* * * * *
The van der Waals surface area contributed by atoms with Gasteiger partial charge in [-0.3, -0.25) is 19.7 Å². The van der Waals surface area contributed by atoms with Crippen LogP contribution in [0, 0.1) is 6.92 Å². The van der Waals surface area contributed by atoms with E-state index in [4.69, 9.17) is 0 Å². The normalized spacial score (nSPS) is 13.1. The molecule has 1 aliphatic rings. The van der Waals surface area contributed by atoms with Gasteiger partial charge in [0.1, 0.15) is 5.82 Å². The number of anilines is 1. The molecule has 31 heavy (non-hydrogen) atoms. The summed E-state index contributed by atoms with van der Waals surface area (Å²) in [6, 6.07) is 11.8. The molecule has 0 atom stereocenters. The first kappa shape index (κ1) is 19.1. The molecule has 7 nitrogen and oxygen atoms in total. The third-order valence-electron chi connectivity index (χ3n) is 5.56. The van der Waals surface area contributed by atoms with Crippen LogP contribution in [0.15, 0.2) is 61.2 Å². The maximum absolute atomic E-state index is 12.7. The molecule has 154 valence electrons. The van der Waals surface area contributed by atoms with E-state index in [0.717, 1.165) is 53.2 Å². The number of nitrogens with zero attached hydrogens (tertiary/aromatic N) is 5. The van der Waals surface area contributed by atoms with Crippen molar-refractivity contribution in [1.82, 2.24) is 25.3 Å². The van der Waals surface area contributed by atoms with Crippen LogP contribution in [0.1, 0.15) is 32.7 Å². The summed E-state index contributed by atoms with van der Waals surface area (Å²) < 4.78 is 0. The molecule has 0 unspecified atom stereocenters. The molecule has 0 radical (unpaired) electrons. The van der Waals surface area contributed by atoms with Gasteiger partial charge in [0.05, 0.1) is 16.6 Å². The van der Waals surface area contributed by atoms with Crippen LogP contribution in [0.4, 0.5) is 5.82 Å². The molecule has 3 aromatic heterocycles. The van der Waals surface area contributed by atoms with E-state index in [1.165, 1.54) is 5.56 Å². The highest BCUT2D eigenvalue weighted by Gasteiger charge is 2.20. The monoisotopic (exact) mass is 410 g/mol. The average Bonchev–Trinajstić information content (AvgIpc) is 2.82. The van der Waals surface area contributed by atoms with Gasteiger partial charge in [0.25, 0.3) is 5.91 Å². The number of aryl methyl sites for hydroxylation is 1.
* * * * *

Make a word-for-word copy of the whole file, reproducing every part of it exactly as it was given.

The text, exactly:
The van der Waals surface area contributed by atoms with Gasteiger partial charge in [-0.3, -0.25) is 19.7 Å². The van der Waals surface area contributed by atoms with Crippen LogP contribution in [0, 0.1) is 6.92 Å². The van der Waals surface area contributed by atoms with E-state index in [4.69, 9.17) is 0 Å². The normalized spacial score (nSPS) is 13.1. The molecule has 1 aliphatic rings. The van der Waals surface area contributed by atoms with Gasteiger partial charge in [0.1, 0.15) is 5.82 Å². The number of anilines is 1. The molecule has 31 heavy (non-hydrogen) atoms. The summed E-state index contributed by atoms with van der Waals surface area (Å²) in [6, 6.07) is 11.8. The molecule has 0 atom stereocenters. The first kappa shape index (κ1) is 19.1. The molecule has 7 nitrogen and oxygen atoms in total. The third-order valence-electron chi connectivity index (χ3n) is 5.56. The van der Waals surface area contributed by atoms with Crippen LogP contribution in [0.15, 0.2) is 61.2 Å². The maximum absolute atomic E-state index is 12.7. The molecule has 154 valence electrons. The van der Waals surface area contributed by atoms with E-state index in [0.717, 1.165) is 53.2 Å². The number of nitrogens with zero attached hydrogens (tertiary/aromatic N) is 5. The van der Waals surface area contributed by atoms with Crippen molar-refractivity contribution in [1.82, 2.24) is 25.3 Å². The van der Waals surface area contributed by atoms with Crippen LogP contribution in [0.1, 0.15) is 32.7 Å². The summed E-state index contributed by atoms with van der Waals surface area (Å²) < 4.78 is 0. The molecule has 0 unspecified atom stereocenters. The molecule has 0 radical (unpaired) electrons. The van der Waals surface area contributed by atoms with Gasteiger partial charge in [0.05, 0.1) is 16.6 Å². The van der Waals surface area contributed by atoms with Crippen LogP contribution in [0.4, 0.5) is 5.82 Å². The molecule has 3 aromatic heterocycles. The van der Waals surface area contributed by atoms with E-state index in [1.165, 1.54) is 5.56 Å². The highest BCUT2D eigenvalue weighted by Gasteiger charge is 2.20. The monoisotopic (exact) mass is 410 g/mol. The average Bonchev–Trinajstić information content (AvgIpc) is 2.82. The van der Waals surface area contributed by atoms with Gasteiger partial charge in [0.25, 0.3) is 5.91 Å². The number of aryl methyl sites for hydroxylation is 1.